PharmExec Blog

Traditional vs. Digital, or
Integrate! Integrate! Integrate!

Can pharma rely on one agency to create both its traditional and its interactive advertising? Or is there a “best agency model” (pure digital, digital group within larger holding company, or a mixture of both) that industry can follow? This was the question addressed by four panelists today at the ePharma Summit in Philadelphia.

Bill Drummy, founder and CEO of Heartbeat Digital, said the difference between a traditional and a digital-focused agency is that digital is an interactive medium; it’s not interruptive like an advertisement.

William Martino, vice president, digital strategy, of Saatchi & Saatchi Consumer Health + Wellness, took an opposite prospective: “I think traditional agencies have a significant advantage over pure digital [agencies] because of a deeper understanding of the audience or the consumer. However, the traditional agency has to evolve, so they are not labeled.”

Eli Lilly would, ideally, like to have the best of both worlds. However, Lyndsay Younce, the company’s marketing consultant, said that Lilly hasn’t yet found one agency that can bring everything they need to the table.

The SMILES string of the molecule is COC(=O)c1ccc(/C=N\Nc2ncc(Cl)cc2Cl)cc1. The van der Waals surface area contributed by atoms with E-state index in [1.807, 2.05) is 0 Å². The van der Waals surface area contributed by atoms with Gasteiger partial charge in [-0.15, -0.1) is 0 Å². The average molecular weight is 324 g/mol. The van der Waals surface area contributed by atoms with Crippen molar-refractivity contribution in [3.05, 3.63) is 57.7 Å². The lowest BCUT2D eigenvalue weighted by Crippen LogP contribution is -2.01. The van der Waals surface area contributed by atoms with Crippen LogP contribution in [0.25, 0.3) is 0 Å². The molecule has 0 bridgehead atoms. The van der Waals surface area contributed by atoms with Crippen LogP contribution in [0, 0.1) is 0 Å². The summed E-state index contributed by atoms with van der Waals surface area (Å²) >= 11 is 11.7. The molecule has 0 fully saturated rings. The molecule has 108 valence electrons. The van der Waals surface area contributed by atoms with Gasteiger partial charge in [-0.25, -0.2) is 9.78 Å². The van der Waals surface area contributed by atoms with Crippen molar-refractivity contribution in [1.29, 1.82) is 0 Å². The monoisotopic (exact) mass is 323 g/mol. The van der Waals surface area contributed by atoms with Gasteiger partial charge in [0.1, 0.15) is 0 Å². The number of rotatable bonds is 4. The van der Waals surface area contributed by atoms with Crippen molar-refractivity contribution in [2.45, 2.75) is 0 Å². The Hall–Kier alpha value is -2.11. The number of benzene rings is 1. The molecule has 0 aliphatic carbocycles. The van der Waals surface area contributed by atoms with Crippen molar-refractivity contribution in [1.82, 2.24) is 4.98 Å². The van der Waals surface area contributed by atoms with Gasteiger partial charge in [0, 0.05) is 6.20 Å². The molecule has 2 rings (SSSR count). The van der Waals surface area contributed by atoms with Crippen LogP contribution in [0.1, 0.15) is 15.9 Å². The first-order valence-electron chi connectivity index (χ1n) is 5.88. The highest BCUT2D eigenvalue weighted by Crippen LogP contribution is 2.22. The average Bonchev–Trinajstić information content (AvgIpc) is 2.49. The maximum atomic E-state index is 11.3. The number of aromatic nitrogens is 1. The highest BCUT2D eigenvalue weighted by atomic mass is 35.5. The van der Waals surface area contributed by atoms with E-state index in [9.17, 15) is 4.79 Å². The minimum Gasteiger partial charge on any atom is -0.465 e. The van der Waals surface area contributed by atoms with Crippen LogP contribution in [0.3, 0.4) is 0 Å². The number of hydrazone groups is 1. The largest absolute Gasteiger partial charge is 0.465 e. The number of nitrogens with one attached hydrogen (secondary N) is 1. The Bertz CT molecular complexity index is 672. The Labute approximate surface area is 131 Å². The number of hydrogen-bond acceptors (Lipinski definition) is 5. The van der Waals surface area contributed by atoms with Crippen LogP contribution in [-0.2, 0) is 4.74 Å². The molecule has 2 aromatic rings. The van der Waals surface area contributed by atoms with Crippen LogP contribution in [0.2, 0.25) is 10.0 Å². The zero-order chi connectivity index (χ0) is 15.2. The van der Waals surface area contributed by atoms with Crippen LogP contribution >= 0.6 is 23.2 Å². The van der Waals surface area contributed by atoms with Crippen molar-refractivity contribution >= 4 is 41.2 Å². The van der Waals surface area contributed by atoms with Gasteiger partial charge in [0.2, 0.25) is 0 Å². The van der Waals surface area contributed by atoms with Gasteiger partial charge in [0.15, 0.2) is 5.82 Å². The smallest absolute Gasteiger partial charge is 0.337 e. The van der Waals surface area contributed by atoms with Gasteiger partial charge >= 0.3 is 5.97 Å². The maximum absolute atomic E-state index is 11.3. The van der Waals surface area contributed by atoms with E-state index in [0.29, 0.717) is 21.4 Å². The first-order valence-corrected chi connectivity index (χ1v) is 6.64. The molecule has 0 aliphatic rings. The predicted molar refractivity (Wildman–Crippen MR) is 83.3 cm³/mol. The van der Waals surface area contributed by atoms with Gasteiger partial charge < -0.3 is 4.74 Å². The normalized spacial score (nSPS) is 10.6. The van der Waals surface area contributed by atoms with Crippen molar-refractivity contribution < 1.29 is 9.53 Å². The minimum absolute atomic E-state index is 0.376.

For e-marketing space, Eli Lilly relies on digital agencies. “I don’t care if they have an integrated offering. But I want them to integrate well,” she said. “A lot of this has to do with the brand. It’s hard as an e-marketer to move away from the traditional advertising mentality, but you have to be able to speak that language in order to move. I have yet to see an agency come in with a specific measurement about their digital work.”

Both types of agencies have their pros and their cons. For example, according to Martino, a digital agency has the tendency to recycle ideas across brands with no understanding that audience and therapeutic areas are different.

“At the end of the day, a really good integrated plan is all about vision,” said Dorothy Wetzel, chief marketing extrovert of Extrovertic. “It really takes the brand team to consider all ideas and options and then put it together. The worse thing you can do is put agencies together and say to them, ‘Come up with a good integrated plan.’ The new school of thought is about building the number of brand advocates.”